Remember that judges are humans and can make mistakes. You can protest afterward (we will talk about this later) if you are unhappy with any of the decisions. 

One thing important to remember: If your performance has been disturbed, for example, by a safety diver, or if you think the organization failed to provide you with the proper condition for your dive, you should protest to the judges immediately after your performance. If valid, The protest will grant you a restart.

The Yellow card

The Yellow card means “penalty.” Points will be deducted from your performance score. Usually, your score is calculated by allowing 1 point per meter you have dived (ex: 64 meters FIM = 64 points). However, it can be different if there are mixed disciplines. In this case, the organizer will explain the point calculation during the meeting before the competition.

A depth competition counts five penalties:

  1. Early start
  2. Under AP
  3. Lanyard
  4. Grab
  5. Tag

1. Early Start

If your start diving before the OT, you will get a yellow card, and 1 point will be deducted per unit of 5s.

20s to OT = 4 units of 5s = 4 points

15s to OT = 3 units of 5s = 3 points

10s to OT = 2 units of 5s = 2 points

5s to OT = 1 units of 5s = 1 point

Ex: If you start diving 9s before your OT, you will lose 2 points.

If you start 1s before the OT, you will lose 1 point.

2. Under AP

AP means Announced Performance. Before the competition day, you must tell the jury how deep you will dive ( AP).

If you turn early, the judges will check the dive computer and deduct 1 point per meter.

Ex: Your AP is 60 meters, but you turn at 53.9 (which will be counted as 53. I know what you think, but that is the rule: in depth disciplines, the performance is rounded down to the nearest point). So you will get 7 points penalty (60-53), and you will also get one more point out of your score because you did not get the tag. Total penalty = 8 points.

An early turn can cost a lot of points, so be careful with your announced performance (AP).

3. Lanyard

You cannot remove your lanyard (except for safety reasons) during your dive. It will cost you 10 points. The safety team will check if your lanyard is attached before your dive. 

But here is one piece of advice: Do not use a lanyard with this mechanical quick pin release. I have seen many times the lanyard opening involuntarily. It puts you at risk and can cost you a white card.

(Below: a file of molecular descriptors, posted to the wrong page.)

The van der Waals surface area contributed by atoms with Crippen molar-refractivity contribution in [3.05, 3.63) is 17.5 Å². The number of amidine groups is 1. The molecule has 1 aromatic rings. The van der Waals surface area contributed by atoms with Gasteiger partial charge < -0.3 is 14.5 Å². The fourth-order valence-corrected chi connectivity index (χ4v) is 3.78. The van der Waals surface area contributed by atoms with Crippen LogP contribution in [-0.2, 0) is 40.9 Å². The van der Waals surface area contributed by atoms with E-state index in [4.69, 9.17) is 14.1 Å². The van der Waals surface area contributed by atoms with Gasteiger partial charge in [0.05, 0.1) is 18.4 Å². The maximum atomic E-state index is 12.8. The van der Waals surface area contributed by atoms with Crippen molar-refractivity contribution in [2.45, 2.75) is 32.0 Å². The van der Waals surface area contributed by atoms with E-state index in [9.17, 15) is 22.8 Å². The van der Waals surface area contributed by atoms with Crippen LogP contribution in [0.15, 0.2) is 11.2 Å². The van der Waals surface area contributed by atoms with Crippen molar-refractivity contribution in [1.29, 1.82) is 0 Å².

Freediving Lanyard with a quick pin release

4. Grab

Grabbing means stopping or breaking. Each time you grab the line, a 5 points penalty will be deducted from your score. Usually, athletes grab the line to stop because of a sticky equalization. Twisting the line with the lanyard will also be considered a grab. How do the judges know you grab the line? The first part of the descent, they are watching you, then they will check the bottom camera. Be aware that a white card can become yellow (or red) if they see you stopping outside of the candy cane on the video.

AIDA Freediving depth competition- the forbidden grab – the illustration has be taken from the AIDA judge course manual

5. Tag

If you are surfacing without the tag, you will get 1 point penalty.

Of course, this makes sense for an early turn. But it also applies if you get to the bottom, grab the tag, and lose it on the way up.

Ex: AP 60m – RP 60m but no tag – total point 59 and a yellow card

VD Freediving’s student diving to 55m and grabbing the tag during the “Depth Squad” training

Conclusion

I hope this will help you to prepare for your competition. If you have questions after reading these lines, remember to write them down and ask them during the pre-comp meeting.

I wish you all the best and more for your Competition. Dive deep, stay safe, and enjoy.

Part 2 is right here: The RED card and Protest.